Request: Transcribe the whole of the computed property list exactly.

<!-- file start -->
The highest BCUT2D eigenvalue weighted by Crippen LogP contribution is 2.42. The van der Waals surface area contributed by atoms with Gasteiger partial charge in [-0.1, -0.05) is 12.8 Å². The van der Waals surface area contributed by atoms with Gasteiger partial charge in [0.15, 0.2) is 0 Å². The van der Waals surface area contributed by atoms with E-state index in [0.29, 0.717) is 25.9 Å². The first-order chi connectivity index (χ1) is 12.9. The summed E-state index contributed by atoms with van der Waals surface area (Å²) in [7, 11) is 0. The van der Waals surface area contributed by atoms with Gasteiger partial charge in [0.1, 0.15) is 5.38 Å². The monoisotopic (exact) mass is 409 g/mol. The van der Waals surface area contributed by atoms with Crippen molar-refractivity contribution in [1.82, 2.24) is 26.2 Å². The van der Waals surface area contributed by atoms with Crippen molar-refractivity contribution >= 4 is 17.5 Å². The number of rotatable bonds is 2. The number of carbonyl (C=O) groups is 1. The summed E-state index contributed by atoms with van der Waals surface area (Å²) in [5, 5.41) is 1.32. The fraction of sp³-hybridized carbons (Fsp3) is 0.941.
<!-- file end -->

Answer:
The highest BCUT2D eigenvalue weighted by Crippen LogP contribution is 2.42. The van der Waals surface area contributed by atoms with Gasteiger partial charge in [-0.1, -0.05) is 12.8 Å². The van der Waals surface area contributed by atoms with Gasteiger partial charge in [0.15, 0.2) is 0 Å². The van der Waals surface area contributed by atoms with E-state index in [0.29, 0.717) is 25.9 Å². The first-order chi connectivity index (χ1) is 12.9. The summed E-state index contributed by atoms with van der Waals surface area (Å²) in [7, 11) is 0. The van der Waals surface area contributed by atoms with Gasteiger partial charge in [0.1, 0.15) is 5.38 Å². The monoisotopic (exact) mass is 409 g/mol. The van der Waals surface area contributed by atoms with Crippen molar-refractivity contribution in [1.82, 2.24) is 26.2 Å². The van der Waals surface area contributed by atoms with Crippen molar-refractivity contribution >= 4 is 17.5 Å². The number of rotatable bonds is 2. The number of carbonyl (C=O) groups is 1. The summed E-state index contributed by atoms with van der Waals surface area (Å²) in [5, 5.41) is 1.32. The fraction of sp³-hybridized carbons (Fsp3) is 0.941.